- Downtown Soulville | WFMU (subscribe): WFMU is pretty much the level boss of community media and public radio podcasting. Ken Freedman’s eclectic station has been podcasting and using online community tools years before NPR and everyone else was, and still does it in service of independent music. Downtown Soulville is very different than the mishmash of noise shows and wild tracks you get on other WFMU podcasts, because it’s straight up old-school rhythm and blues. Soul songs from 45s (yes, that’s as in 45 RPM vinyl) are on the platter every podcast. I know, I know, you’ve heard it before, but I assure you, you’ve never heard it like this, and never this good.
- How On Earth | KGNU (subscribe): A nationally recognized science podcast, How On Earth originates from Boulder, Colo. community radio station KGNU. Along with things you’ve probably heard about lots, like climate change/global warming conversations, are plenty of unusual subjects, like forensic plant science. Ticking in at just about half an hour per episode, it’s a lively way of looking at the world around us in a new way, without getting boring.
- North Woods Naturalist | WTIP (subscribe): Speaking of natural science, Minnesota’s WTIP offers an outstanding podcast in North Woods Naturalist. Botanist Chel Anderson shares her knowledge of the region’s flora and fauna with vivid descriptions and vigor. The locale of this community radio station has some of the area’s most unique wildlife and plants, and sees quite a few migrating birds not native to the region. Anderson’s narratives aptly demonstrate her passion for the place she lives, and its changes with the seasons. If you’re someone who enjoys the outdoors, her stories are incredibly engrossing and friendly.
- Arts on Grounds | WTJU (subscribe): I recently wrote for Radio Worldabout the uptick in universities selling off their radio licenses. One of the big problems I saw was how stations needed to be integrated into university life, and to engage the campus, administrators and departments into seeing their power. The more a station is part of its school, the better off it is. WTJU is creating an artful example of this with its podcasting, including Arts on Grounds, a well-produced podcast featuring professors, graduates and others sharing the stories of music, culture and arts on the University of Virginia campus. Gorgeously done and atmospheric, Arts on Grounds is what community radio should do more of as far as arts podcasting.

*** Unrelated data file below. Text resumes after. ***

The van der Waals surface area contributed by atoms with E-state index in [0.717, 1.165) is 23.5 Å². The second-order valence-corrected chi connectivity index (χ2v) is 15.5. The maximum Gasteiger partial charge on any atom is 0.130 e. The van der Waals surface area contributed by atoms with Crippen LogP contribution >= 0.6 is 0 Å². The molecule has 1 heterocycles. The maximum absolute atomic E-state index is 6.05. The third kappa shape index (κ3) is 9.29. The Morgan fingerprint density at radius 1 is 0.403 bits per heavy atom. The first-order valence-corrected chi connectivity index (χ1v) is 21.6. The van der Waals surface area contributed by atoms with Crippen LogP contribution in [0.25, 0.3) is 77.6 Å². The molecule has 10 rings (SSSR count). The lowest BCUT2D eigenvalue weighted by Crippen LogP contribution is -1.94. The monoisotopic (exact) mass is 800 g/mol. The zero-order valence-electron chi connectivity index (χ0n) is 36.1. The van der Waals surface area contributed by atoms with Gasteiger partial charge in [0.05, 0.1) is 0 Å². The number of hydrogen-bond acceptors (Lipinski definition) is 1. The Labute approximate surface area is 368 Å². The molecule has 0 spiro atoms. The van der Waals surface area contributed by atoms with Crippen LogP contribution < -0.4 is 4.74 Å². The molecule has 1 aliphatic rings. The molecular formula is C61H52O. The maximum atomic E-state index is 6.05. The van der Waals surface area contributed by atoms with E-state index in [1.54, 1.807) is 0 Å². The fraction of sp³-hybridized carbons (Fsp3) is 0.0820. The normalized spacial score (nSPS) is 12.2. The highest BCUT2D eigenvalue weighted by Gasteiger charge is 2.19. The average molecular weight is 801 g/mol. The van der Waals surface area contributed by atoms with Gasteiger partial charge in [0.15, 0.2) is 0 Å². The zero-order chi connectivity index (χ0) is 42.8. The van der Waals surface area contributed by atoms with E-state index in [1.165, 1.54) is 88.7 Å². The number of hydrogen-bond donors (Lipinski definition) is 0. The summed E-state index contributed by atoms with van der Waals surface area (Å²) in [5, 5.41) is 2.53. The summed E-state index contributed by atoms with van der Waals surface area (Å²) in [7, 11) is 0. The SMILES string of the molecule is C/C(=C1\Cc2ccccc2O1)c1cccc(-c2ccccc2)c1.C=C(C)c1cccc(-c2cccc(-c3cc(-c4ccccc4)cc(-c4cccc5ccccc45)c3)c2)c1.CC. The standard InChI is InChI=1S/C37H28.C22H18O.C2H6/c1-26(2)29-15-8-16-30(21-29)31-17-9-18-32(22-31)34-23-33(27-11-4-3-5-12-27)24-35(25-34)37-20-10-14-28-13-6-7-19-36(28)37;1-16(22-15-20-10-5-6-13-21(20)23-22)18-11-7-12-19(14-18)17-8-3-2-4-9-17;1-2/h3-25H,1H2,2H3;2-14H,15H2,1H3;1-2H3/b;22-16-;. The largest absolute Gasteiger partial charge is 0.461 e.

- Health Matters | KIDE (subscribe): A deceptively named podcast is more interesting as you listen. Licensed to the Hoopa Valley Indian Reservation, KIDE is a Native American broadcasting hall of famer. Its call letters are adopted from a word in the residents’ language for an antler taken off a deer and used as a tool or decorated. The radio station operates amid challenging circumstances on the reservation, and the podcast relates issues of minority health issues for the community. Illegal drug proliferation and mental health matters are real everywhere, but take on a different weight for Native American communities. Health Matters shares the stories from the rez with compassion, honesty and a commitment to its community.
- The Compost Pile | KOPN (subscribe): Artist Meredith Ludwig lives on the Missouri River. If you don’t read the description, trust me, you will quickly find that out, as her short, personal stories warmly bring you into her life there. These podcasts are very short, oftentimes no longer than three minutes. What makes them shine is how inviting they are. Storytelling is all the rage in public radio and community media. Seldom is it pulled off consistently well. This legendary community radio institution in Missouri offers a storytelling podcast that, in fact, manages to draw you in every time.
- Inflection Point | KALW (subscribe): San Francisco, Calif.’s KALW needs no introduction. It’s one of community radio’s heavy hitters. From a range of national programming to first-class local producers, General Manager Matt Martin’s organization has won many awards and gotten recognition for the great things it does. Inflection Point is one of them. Host Lauren Schiller talks with women in activism, arts, business and culture. The outstanding podcast, which has made its way for a bit, was just included in PRX’s Project Catapult. Listen once and why it was chosen becomes readily apparent. Programming focused on women and thought leadership is growing. Inflection Point does an uncommonly good job at it.
- West Obsessed | KVNF (subscribe): The Paonia, Colo. powerhouse KVNF made my list of great music stations, but this collaboration with High Country News shows the community radio station can do news and public affairs well too. Such a model is an example of how snappy partnerships work. This penetrating podcast is an insightful look at the political football that is the American West. As an award-winning publication, HCN has a reputation for rock-solid non-profit journalism. Its podcast lives up to expectations, and does not disappoint. From covering sexual harassment, abuse and sexism at public lands agencies to the impact of Donald Trump on regional politics, you’ll want to binge listen to this one.
Superb podcasts all around, I believe. If you’re a hater, pick the most meh of what you just heard and ask yourself, “if there was 1/100th the investment that’s in fill-in-the-blank topline podcast, how much stronger might this be?” Now you get the picture.
Community radio represents the United States and the spirit of democracy and media as few outlets today do. Discovering its podcasts, celebrating its daily work and defending its growth can only benefit producers, podcasting and non-profit media.